Click here for our Facebook photo album from the event.

What is the future of healthcare of Latin America, and is that future promising in the markets that make up the region? WorldCity’s latest Global Connections event centered on that, led by a panel of experts with a finger on the pulse of what is working well in this industry in that area of the world.

A quick poll of those in attendance, many of which work in the healthcare sector, showed most believe the industry in Latin America will grow in 2018. The panel agreed, citing an aging population, changes in regulations and growth in Brazil as reasons for optimism.

“On the upside, more importantly is the turnaround in Brazil,” said panelist Guillaume Corpart, managing director at Global Health Intelligence. “Whatever happens in Brazil impacts the entire continent. If there’s a turnaround in Brazil, Latin America is up.”

The trade data indicates upwards of 15 percent growth for the first half of 2017, which is massive, said Corpart.

Many developments are contributing to that potential growth in the Latin American healthcare sector.

 

Increasing Access to Healthcare

Eduardo Verges, right, Country Manager for Mexico and Central America at Boston Scientific.

Getting more Latin Americans into the healthcare system will increase revenues for the region, as many in the developing countries or rural areas do not currently have access.

In fact, access is Boston Scientific’s top priority in the region, said panelist Eduardo Verges, the country manager for Mexico and Central America for that company.

“We found out that many people in our region didn’t have access to healthcare,” said Verges. “We are partnering with private insurance companies, trying to develop new insurance (plans)…at the end of the day, we want to get more patients into the system at an affordable cost.”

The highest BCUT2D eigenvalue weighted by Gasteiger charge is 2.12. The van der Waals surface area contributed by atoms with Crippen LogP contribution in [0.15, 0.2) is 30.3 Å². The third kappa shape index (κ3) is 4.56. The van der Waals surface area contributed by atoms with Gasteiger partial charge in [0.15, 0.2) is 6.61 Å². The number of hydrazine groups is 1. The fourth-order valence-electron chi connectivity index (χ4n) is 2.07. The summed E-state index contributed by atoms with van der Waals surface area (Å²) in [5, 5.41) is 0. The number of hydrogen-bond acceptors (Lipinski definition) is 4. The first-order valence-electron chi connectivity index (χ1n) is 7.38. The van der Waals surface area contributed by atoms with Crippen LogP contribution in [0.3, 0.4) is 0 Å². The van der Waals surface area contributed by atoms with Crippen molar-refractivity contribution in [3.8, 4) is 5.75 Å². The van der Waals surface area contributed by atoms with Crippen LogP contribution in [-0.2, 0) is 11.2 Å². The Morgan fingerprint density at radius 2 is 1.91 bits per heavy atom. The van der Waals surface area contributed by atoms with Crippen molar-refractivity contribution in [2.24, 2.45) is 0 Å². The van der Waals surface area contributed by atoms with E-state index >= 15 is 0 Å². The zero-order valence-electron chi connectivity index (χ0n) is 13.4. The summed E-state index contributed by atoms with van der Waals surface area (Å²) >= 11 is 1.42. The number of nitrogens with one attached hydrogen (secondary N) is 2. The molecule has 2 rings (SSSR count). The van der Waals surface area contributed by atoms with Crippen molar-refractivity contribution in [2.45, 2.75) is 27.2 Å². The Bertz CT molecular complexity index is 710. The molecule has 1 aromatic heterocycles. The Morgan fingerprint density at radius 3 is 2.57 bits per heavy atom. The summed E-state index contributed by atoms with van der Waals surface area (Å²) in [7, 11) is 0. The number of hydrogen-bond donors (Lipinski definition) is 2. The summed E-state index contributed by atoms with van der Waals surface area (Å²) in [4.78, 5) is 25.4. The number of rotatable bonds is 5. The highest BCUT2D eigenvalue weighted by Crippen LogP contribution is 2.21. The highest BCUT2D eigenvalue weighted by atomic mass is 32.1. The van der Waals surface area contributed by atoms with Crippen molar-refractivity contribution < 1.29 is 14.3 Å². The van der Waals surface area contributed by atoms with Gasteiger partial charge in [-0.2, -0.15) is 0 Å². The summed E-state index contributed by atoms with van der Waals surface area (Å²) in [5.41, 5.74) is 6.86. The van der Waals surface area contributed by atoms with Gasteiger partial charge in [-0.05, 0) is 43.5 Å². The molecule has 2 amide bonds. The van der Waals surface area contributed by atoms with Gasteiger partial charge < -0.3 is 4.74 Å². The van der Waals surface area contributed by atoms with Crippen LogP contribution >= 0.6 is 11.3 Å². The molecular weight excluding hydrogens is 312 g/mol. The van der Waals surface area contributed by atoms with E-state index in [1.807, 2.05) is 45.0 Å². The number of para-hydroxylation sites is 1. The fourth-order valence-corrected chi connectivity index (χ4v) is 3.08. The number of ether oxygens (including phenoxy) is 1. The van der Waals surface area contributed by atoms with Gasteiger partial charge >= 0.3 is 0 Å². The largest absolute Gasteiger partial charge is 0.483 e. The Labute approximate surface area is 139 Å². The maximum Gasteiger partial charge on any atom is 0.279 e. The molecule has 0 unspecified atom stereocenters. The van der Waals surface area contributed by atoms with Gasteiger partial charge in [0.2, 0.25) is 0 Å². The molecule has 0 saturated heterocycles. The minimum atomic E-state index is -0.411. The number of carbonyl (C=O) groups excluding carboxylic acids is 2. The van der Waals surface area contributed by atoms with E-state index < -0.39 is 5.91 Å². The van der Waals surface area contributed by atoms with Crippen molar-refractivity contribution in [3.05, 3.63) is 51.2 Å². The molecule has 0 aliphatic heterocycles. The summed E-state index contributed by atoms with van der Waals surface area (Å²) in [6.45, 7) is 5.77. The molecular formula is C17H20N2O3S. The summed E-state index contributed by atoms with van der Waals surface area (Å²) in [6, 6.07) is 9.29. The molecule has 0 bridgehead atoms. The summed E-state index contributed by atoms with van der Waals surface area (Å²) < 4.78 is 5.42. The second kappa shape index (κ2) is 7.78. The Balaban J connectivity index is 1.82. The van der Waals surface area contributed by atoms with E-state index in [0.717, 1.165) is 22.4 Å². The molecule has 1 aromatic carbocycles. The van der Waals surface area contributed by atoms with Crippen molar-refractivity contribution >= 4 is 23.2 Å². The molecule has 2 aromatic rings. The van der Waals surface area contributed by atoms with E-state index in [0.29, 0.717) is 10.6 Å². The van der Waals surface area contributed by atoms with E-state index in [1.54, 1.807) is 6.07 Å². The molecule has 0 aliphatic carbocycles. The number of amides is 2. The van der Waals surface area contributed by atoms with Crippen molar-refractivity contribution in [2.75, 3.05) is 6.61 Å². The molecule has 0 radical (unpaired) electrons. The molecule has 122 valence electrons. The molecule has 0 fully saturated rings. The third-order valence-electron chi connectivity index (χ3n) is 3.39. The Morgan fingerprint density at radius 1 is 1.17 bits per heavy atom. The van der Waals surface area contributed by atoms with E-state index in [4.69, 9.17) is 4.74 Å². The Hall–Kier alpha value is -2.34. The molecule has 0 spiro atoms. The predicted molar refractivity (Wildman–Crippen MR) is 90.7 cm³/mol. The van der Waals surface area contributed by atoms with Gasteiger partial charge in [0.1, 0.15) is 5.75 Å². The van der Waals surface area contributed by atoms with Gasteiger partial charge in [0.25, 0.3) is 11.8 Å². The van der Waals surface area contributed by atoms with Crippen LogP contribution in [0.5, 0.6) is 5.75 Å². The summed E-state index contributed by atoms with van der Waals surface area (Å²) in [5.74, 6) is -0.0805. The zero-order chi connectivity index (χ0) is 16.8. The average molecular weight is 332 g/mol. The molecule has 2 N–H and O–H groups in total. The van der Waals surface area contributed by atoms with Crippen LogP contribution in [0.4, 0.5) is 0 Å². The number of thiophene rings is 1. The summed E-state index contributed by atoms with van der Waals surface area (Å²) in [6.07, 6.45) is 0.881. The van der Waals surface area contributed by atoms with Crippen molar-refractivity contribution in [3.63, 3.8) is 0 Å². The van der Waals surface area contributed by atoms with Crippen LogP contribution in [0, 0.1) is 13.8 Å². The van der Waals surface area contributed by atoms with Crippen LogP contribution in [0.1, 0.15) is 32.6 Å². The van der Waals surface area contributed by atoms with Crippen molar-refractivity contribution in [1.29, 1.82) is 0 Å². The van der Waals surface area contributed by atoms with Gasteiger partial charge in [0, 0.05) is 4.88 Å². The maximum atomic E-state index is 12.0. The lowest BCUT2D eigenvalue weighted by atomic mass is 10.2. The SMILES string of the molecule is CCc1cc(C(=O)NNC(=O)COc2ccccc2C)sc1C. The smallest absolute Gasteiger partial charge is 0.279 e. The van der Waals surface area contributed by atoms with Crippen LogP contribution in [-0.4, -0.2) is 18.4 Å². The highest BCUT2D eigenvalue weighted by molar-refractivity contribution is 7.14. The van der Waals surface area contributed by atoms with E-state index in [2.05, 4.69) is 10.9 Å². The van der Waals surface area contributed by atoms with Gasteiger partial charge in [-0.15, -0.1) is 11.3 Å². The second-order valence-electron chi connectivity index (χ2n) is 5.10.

Verges added medical devices can be obtained via payment plans but more importantly, with warranties.

 

 

Virtual Doctors

Guillaume Corpart, Managing Director of Global Health Intelligence

 

 

“How do you see that in Latin America?” asked Mauricio Ortiz from the audience, president for Latin America at Boston Scientific.

“There’s definitely a space for the virtual doctor,” Corpart responded, noting an app by a Colombian company that allowed anybody with a smartphone to see a doctor and get a diagnosis, especially helping those living in rural areas.

The app has gone as far in its development as implementing IBM Watson artificial intelligence and has grown outside the borders of Colombia, with one-third of its user base now in Mexico, said Corpart.

This echoes the previous emphasis on access to healthcare, utilizing technology as another means to deliver products and services to patients.

 

 

 

 

Online Distribution in Pharmaceuticals

Francisco Ballester, President for Latin America at Sandoz.

 

On the topic of low cost medication, Edvard Philipson, vice president for Latin America at Ferring Pharmaceuticals, asked about how much online distribution will soon substitute for pharmacies, with direct marketing to consumers.

“We don’t think that’s going to be very efficient,” said panelist Francisco Ballester, president for Latin America at Sandoz, stating his company’s drugs “are as cheap as can be in order to make sure we have the highest sense of quality.”

 

 

 

 

The Gap Between Public and Private Hospital Utilization

Only 23 percent of private hospital beds are used in Mexico, said Verges, mentioning new goals there for public and private partnerships, as Mexico’s public hospitals are stressed.

“Basically, taking advantage of what we already have and trying to come up with a solution,” said Verges.

 

Using Information to Improve the Healthcare Business

“How are you planning for the future to get information from the patient so that you can do a better job in your company?” asked one audience member, suggesting the possibility of analytics or big data, in order to reach the patient better.

The challenge here, the panel noted, is 18,000 hospitals in Latin America, about three times more than the United States. Those hospitals have fewer beds than in the U.S., but because there are so many, it becomes a challenge logistically to collect that patient data.

Therefore, we are likely a few years out from developing systems and gathering enough data to form actionable decisions, said Corpart.

 

Best Markets for in Latin America

These are the markets Verges noted as being the best right now in the healthcare space in Latin America:

  • Brazil
  • Chile
  • Peru
  • Costa Rica
  • Mexico

Verges also noted “emerging markets within emerging markets”, targeting areas that live hundreds of miles from formal healthcare facilities.

 

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